Well, imagine my surprise when, after refusing to take my hints, my sister refused an outright reequest for hospitality, saying that she couldn't bear the thought of being kept awake by my screaming baby (as if she would even hear anything with the baby tucked away in the nursery under the eaves). I told her how disappointed I was that she was being so unsisterly, and she replied that she didn't really feel much like a sister to me since she found out from our grandmother that my father is not the man who raised me, but instead, our milkman (I mean, my biological father is the milkman, not that I was raised by the milkman)!

As you can imagine, I was stunned by this news. My sister explained that our (well, her) grandmother announced this to her when our grandfather (well, her grandfather) died. He was afflicted with a rare genetic disease, so grandmother thought it best to tell my sister that she should have herself screened for it. My sister asked our grandmother if she had told me yet, and our grandmother told her that there was no need for me to know, since I couldn't be carrying the gene. My sister quickly got our grandmother to spill the full can of dairy-fresh beans, and has been ruminating on this news for months. I think she was only too happy to have this incredible news as a pretext for selfishly protecting her own comfort.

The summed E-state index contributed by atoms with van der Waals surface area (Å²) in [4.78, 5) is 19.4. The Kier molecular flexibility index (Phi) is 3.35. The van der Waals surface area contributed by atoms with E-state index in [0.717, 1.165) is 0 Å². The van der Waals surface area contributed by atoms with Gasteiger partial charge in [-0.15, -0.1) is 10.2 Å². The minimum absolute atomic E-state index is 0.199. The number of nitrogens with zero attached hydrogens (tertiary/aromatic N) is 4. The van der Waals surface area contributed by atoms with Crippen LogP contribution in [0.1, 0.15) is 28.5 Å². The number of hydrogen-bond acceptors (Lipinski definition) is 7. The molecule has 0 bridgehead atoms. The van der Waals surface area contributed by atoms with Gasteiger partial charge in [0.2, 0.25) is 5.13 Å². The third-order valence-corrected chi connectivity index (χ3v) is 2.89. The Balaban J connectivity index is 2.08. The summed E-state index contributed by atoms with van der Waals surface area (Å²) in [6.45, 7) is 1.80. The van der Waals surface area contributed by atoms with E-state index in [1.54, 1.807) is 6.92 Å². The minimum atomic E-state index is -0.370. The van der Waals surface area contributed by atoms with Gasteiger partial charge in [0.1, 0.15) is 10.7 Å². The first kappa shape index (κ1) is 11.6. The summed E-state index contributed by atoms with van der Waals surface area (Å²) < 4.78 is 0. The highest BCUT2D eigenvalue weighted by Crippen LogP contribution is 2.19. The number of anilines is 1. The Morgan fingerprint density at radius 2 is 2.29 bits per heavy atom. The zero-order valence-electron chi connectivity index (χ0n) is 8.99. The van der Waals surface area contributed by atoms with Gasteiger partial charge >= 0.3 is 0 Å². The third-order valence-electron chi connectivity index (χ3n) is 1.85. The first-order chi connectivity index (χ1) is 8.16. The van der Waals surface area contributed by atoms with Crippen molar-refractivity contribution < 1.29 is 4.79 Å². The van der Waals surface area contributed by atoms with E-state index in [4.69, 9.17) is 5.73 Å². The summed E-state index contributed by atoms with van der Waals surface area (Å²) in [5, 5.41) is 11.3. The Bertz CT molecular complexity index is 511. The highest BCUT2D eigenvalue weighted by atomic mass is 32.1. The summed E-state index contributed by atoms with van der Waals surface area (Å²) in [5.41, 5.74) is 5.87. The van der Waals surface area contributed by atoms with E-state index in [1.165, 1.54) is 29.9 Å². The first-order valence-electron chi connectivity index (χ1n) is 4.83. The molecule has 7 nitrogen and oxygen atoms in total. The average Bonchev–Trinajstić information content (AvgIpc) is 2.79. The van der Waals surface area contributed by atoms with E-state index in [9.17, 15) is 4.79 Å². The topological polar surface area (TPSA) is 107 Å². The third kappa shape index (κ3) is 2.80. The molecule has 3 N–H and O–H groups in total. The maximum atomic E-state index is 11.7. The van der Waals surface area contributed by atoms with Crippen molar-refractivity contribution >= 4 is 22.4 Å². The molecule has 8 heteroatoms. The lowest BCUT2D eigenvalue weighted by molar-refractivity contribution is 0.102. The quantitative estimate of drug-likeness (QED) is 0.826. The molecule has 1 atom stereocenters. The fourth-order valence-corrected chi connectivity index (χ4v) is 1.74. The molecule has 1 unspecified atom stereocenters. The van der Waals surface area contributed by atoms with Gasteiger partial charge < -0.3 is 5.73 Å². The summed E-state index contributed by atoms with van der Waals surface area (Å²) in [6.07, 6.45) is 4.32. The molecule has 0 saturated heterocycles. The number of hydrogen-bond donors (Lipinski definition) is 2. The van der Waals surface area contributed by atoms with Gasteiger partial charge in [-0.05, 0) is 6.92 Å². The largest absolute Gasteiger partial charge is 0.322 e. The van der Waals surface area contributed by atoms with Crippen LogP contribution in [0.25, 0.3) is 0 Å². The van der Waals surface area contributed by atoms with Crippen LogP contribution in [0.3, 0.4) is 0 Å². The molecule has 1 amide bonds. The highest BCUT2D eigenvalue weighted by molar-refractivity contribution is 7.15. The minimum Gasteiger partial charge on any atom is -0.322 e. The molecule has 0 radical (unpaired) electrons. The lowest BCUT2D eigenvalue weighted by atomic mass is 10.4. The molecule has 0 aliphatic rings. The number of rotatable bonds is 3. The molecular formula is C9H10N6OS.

Having learned this, I better understand a recent bit of unpleasantness involving my ex-husband, a total creep whose violence during our divorce led to me getting a restraining order, the non-respect of which led to him doing hard time. I now understand what he was referring to when, upon learning I was to remarry, he started a slanderous campaign of posters in my neighborhood accusing me of being a bastard. Obviously my blabbermouth grandmother had decided to share her secret with her favorite ex-grandson-in-law.